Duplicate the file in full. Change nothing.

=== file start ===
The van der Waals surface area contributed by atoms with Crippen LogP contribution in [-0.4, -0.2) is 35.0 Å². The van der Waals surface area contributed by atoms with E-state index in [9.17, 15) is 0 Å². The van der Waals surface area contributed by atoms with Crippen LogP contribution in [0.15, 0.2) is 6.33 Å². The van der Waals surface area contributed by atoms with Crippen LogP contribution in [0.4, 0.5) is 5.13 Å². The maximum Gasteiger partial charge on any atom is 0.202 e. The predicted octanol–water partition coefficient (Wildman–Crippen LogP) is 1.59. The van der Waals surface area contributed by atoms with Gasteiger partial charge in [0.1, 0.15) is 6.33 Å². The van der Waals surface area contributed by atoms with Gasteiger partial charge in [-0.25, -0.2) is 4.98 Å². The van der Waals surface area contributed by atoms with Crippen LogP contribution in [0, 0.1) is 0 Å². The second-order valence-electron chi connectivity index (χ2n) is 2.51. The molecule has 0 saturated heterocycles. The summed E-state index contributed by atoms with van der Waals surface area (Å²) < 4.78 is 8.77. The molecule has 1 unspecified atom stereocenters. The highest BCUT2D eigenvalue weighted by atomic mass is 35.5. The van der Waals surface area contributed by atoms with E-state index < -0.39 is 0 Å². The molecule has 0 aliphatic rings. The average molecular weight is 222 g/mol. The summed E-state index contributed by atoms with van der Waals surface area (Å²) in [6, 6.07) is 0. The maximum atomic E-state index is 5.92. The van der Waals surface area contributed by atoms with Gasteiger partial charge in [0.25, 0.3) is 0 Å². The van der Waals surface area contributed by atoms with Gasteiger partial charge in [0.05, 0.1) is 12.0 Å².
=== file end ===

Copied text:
The van der Waals surface area contributed by atoms with Crippen LogP contribution in [-0.4, -0.2) is 35.0 Å². The van der Waals surface area contributed by atoms with E-state index in [9.17, 15) is 0 Å². The van der Waals surface area contributed by atoms with Crippen LogP contribution in [0.15, 0.2) is 6.33 Å². The van der Waals surface area contributed by atoms with Crippen LogP contribution in [0.4, 0.5) is 5.13 Å². The maximum Gasteiger partial charge on any atom is 0.202 e. The predicted octanol–water partition coefficient (Wildman–Crippen LogP) is 1.59. The van der Waals surface area contributed by atoms with Gasteiger partial charge in [0.1, 0.15) is 6.33 Å². The van der Waals surface area contributed by atoms with Gasteiger partial charge in [-0.25, -0.2) is 4.98 Å². The van der Waals surface area contributed by atoms with Crippen LogP contribution in [0, 0.1) is 0 Å². The second-order valence-electron chi connectivity index (χ2n) is 2.51. The molecule has 0 saturated heterocycles. The summed E-state index contributed by atoms with van der Waals surface area (Å²) < 4.78 is 8.77. The molecule has 1 unspecified atom stereocenters. The highest BCUT2D eigenvalue weighted by atomic mass is 35.5. The van der Waals surface area contributed by atoms with E-state index < -0.39 is 0 Å². The molecule has 0 aliphatic rings. The average molecular weight is 222 g/mol. The summed E-state index contributed by atoms with van der Waals surface area (Å²) in [6, 6.07) is 0. The maximum atomic E-state index is 5.92. The van der Waals surface area contributed by atoms with Gasteiger partial charge in [0.25, 0.3) is 0 Å². The van der Waals surface area contributed by atoms with Gasteiger partial charge in [0.05, 0.1) is 12.0 Å².